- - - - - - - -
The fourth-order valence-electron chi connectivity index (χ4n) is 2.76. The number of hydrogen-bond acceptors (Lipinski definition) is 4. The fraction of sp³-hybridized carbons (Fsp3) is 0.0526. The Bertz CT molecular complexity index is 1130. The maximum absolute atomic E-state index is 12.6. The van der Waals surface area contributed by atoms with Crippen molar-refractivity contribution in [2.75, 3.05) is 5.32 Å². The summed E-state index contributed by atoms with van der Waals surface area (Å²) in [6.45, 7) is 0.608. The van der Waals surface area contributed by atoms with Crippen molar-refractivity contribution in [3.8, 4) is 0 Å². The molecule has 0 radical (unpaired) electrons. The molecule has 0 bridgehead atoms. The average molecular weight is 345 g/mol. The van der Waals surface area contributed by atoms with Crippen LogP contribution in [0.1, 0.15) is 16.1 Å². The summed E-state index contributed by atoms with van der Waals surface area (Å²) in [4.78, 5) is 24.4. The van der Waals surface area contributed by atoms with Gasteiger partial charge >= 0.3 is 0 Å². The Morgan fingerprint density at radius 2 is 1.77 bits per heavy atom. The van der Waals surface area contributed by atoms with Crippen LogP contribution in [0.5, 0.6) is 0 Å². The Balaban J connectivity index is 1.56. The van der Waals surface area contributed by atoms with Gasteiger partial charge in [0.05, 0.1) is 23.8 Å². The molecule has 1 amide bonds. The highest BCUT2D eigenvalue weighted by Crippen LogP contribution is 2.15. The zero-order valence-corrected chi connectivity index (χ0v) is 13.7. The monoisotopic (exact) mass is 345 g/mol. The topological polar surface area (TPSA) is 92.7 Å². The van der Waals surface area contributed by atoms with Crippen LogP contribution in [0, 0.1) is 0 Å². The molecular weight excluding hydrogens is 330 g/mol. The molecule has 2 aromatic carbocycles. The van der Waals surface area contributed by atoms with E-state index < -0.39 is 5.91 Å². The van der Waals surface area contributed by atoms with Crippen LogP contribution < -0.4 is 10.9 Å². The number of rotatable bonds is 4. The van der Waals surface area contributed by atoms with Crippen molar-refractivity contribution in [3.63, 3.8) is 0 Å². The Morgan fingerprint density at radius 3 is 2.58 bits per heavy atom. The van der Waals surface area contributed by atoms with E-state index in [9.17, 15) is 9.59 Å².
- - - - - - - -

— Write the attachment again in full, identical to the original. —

The fourth-order valence-electron chi connectivity index (χ4n) is 2.76. The number of hydrogen-bond acceptors (Lipinski definition) is 4. The fraction of sp³-hybridized carbons (Fsp3) is 0.0526. The Bertz CT molecular complexity index is 1130. The maximum absolute atomic E-state index is 12.6. The van der Waals surface area contributed by atoms with Crippen molar-refractivity contribution in [2.75, 3.05) is 5.32 Å². The summed E-state index contributed by atoms with van der Waals surface area (Å²) in [6.45, 7) is 0.608. The van der Waals surface area contributed by atoms with Crippen molar-refractivity contribution in [3.8, 4) is 0 Å². The molecule has 0 radical (unpaired) electrons. The molecule has 0 bridgehead atoms. The average molecular weight is 345 g/mol. The van der Waals surface area contributed by atoms with Crippen LogP contribution in [0.1, 0.15) is 16.1 Å². The summed E-state index contributed by atoms with van der Waals surface area (Å²) in [4.78, 5) is 24.4. The van der Waals surface area contributed by atoms with Gasteiger partial charge >= 0.3 is 0 Å². The Morgan fingerprint density at radius 2 is 1.77 bits per heavy atom. The van der Waals surface area contributed by atoms with Crippen LogP contribution in [0.5, 0.6) is 0 Å². The Balaban J connectivity index is 1.56. The van der Waals surface area contributed by atoms with Gasteiger partial charge in [0.05, 0.1) is 23.8 Å². The molecule has 1 amide bonds. The highest BCUT2D eigenvalue weighted by Crippen LogP contribution is 2.15. The zero-order valence-corrected chi connectivity index (χ0v) is 13.7. The monoisotopic (exact) mass is 345 g/mol. The topological polar surface area (TPSA) is 92.7 Å². The van der Waals surface area contributed by atoms with Crippen LogP contribution in [0, 0.1) is 0 Å². The molecular weight excluding hydrogens is 330 g/mol. The molecule has 2 aromatic carbocycles. The van der Waals surface area contributed by atoms with E-state index < -0.39 is 5.91 Å². The van der Waals surface area contributed by atoms with Crippen LogP contribution < -0.4 is 10.9 Å². The number of rotatable bonds is 4. The van der Waals surface area contributed by atoms with Crippen molar-refractivity contribution in [3.63, 3.8) is 0 Å². The Morgan fingerprint density at radius 3 is 2.58 bits per heavy atom. The van der Waals surface area contributed by atoms with E-state index in [9.17, 15) is 9.59 Å².